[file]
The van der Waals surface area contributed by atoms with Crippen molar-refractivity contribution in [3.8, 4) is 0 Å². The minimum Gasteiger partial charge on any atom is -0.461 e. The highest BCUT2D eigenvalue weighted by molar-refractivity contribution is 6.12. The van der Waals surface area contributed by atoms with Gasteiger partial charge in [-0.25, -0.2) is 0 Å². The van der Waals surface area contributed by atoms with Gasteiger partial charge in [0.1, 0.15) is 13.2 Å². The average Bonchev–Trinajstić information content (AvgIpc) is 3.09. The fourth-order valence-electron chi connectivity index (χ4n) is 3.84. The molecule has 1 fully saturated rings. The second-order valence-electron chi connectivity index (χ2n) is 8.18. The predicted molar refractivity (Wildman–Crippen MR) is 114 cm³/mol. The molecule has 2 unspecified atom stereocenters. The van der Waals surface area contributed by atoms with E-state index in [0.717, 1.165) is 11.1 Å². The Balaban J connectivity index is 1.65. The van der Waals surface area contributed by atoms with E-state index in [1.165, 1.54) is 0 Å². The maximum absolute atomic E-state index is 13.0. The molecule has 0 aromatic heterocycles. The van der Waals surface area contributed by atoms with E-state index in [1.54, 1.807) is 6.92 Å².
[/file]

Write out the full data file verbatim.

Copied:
The van der Waals surface area contributed by atoms with Crippen molar-refractivity contribution in [3.8, 4) is 0 Å². The minimum Gasteiger partial charge on any atom is -0.461 e. The highest BCUT2D eigenvalue weighted by molar-refractivity contribution is 6.12. The van der Waals surface area contributed by atoms with Gasteiger partial charge in [-0.25, -0.2) is 0 Å². The van der Waals surface area contributed by atoms with Gasteiger partial charge in [0.1, 0.15) is 13.2 Å². The average Bonchev–Trinajstić information content (AvgIpc) is 3.09. The fourth-order valence-electron chi connectivity index (χ4n) is 3.84. The molecule has 1 fully saturated rings. The second-order valence-electron chi connectivity index (χ2n) is 8.18. The predicted molar refractivity (Wildman–Crippen MR) is 114 cm³/mol. The molecule has 2 unspecified atom stereocenters. The van der Waals surface area contributed by atoms with E-state index in [0.717, 1.165) is 11.1 Å². The Balaban J connectivity index is 1.65. The van der Waals surface area contributed by atoms with E-state index in [1.165, 1.54) is 0 Å². The maximum absolute atomic E-state index is 13.0. The molecule has 0 aromatic heterocycles. The van der Waals surface area contributed by atoms with E-state index in [1.54, 1.807) is 6.92 Å².